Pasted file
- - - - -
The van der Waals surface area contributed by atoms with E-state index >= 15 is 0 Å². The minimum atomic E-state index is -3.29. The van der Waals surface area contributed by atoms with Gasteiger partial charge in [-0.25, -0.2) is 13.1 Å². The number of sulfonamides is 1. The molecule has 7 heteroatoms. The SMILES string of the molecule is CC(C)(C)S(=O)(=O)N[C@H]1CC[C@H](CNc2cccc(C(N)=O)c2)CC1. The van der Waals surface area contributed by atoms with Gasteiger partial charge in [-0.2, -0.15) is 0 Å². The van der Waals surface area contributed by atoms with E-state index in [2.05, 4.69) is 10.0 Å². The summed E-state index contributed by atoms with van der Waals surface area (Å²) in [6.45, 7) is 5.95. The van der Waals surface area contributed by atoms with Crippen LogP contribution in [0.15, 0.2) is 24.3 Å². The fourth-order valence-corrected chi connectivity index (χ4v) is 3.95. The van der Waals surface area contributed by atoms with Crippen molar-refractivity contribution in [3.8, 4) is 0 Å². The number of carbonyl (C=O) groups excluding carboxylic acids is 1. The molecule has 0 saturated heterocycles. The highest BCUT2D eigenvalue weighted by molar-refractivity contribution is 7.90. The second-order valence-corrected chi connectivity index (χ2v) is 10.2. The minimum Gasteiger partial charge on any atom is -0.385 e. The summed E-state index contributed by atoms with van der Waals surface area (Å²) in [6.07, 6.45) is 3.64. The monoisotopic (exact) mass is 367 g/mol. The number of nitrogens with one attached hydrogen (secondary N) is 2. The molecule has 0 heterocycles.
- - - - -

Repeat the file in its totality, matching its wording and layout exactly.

The van der Waals surface area contributed by atoms with E-state index >= 15 is 0 Å². The minimum atomic E-state index is -3.29. The van der Waals surface area contributed by atoms with Gasteiger partial charge in [-0.25, -0.2) is 13.1 Å². The number of sulfonamides is 1. The molecule has 7 heteroatoms. The SMILES string of the molecule is CC(C)(C)S(=O)(=O)N[C@H]1CC[C@H](CNc2cccc(C(N)=O)c2)CC1. The van der Waals surface area contributed by atoms with Gasteiger partial charge in [-0.2, -0.15) is 0 Å². The van der Waals surface area contributed by atoms with E-state index in [2.05, 4.69) is 10.0 Å². The summed E-state index contributed by atoms with van der Waals surface area (Å²) in [6.45, 7) is 5.95. The van der Waals surface area contributed by atoms with Crippen LogP contribution in [0.15, 0.2) is 24.3 Å². The fourth-order valence-corrected chi connectivity index (χ4v) is 3.95. The van der Waals surface area contributed by atoms with Crippen molar-refractivity contribution in [3.8, 4) is 0 Å². The number of carbonyl (C=O) groups excluding carboxylic acids is 1. The molecule has 0 saturated heterocycles. The highest BCUT2D eigenvalue weighted by molar-refractivity contribution is 7.90. The second-order valence-corrected chi connectivity index (χ2v) is 10.2. The minimum Gasteiger partial charge on any atom is -0.385 e. The summed E-state index contributed by atoms with van der Waals surface area (Å²) in [6.07, 6.45) is 3.64. The monoisotopic (exact) mass is 367 g/mol. The number of nitrogens with one attached hydrogen (secondary N) is 2. The molecule has 0 heterocycles.